Yesterday Mathew Prince, the CEO of Cloudflare posted some awesome data on his company’s blog showing that the U.S. has a higher cost for bandwidth than Europe. He’s not the only one with such data, but he’s one of the first to discuss it so openly and to dive into how the costs of peering versus buying transit affects those costs.
First off, transit is where a company buys wholesale bandwidth on a per gigabyte basis from providers that can range from Level 3 and Tata to companies like Comcast or AT&T. Peering on the other hand, is a direct link to another providers’ network that can be paid or set up as a free exchange of traffic.
I’d like to add to Prince’s insights with complementary data that came out in July on the costs associated with buying cross connects in data centers. As Prince (pictured above) explains in his post, these cross-connects are a part of the overall cost associated with setting up direct peering agreements. From his post:
Because of the high rate of peering and the low transit costs, Europe is the least expensive region in the world for bandwidth.
The higher rate of peering is due in part to the organization of the region’s “peering exchanges”. A peering exchange is a service where networks can pay a fee to join, and then easily exchange traffic between each other without having to run individual cables between each others’ routers. Networks connect to a peering exchange, run a single cable, and then can connect to many other networks. Since using a port on a router has a cost (routers cost money, have a finite number of ports, and a port used for one network cannot be used for another), and since data centers typically charge a monthly fee for running a cable between two different customers (known as a “cross connect”), connecting to one service, using one port and one cable, and then being able to connect to many networks can be very cost effective.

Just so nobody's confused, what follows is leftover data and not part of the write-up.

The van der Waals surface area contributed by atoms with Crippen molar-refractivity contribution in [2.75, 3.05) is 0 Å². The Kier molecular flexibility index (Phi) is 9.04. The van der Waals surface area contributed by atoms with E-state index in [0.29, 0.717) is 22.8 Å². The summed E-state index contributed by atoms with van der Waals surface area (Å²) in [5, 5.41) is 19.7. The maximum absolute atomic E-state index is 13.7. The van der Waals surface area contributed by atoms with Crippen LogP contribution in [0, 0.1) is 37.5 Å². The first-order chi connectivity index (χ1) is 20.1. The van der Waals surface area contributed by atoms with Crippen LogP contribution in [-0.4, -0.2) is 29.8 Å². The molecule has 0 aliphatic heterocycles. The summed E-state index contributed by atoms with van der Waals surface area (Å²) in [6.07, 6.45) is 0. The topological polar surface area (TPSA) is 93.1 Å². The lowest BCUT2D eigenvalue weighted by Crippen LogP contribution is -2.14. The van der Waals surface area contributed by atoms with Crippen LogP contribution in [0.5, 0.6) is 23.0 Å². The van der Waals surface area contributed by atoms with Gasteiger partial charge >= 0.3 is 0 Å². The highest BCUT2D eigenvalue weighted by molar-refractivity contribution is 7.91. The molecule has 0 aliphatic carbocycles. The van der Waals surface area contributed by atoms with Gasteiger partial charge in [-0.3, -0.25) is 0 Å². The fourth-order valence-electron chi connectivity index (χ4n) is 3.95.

So in places where cross-connect costs are high, it can make less sense to peer until you’re a much bigger player because instead of paying fees associated with direct peering, buying transit on a per gigabit basis can be more economical. Transit prices continue to drop! And in the U.S. cross-connect pricing is high, as this chart from TeleGeography shows.
Jon Hjembo, a TeleGeography analyst, explains the differences in U.S. versus European cost-connect pricing as a matter of business models between exchanges (Prince does too). Hjembo notes that in Europe, third-party internet exchanges are much more common where different providers and exchanges all co-locate in data centers. These hubs make it easy for many providers to directly connect their networks at a low cost.
“Due to the established market dynamic there, connectivity would never be a money-maker for European colo [co-location] providers even if they wanted it to be,” Hjembo said via email. “In the U.S., there’s a history of prominent colo providers offering their own IXs [internet exchanges]in-house. Operators can charge premiums for access to more network-dense ecosystems.”
So business models like data center provider Equinix’s mean that connectivity costs more because as a single provider of a neutral meeting point for carriers those connectivity costs are where it makes some of its revenue. However, that model may be shifting as companies like Netflix and Digital Realty push to bring the European model to this country. Hjembo also noted that in the data above he couldn’t get information from every single market player, but if it were universal he’s “certain the disparity would be even higher.”
What about paid peering?
So we have higher interconnection costs for smaller providers in the U.S. that can lead to higher set up-costs for peering, which in turn raises U.S. bandwidth prices. We also have a regulatory vacuum and an uncompetitive last-mile broadband market that’s further distorting the market for bandwidth costs. Together these two things could drive up prices, and even if the cross-connect pricing drops, the last-mile monopoly might end up pushing prices up faster than they might be lowered at the data center.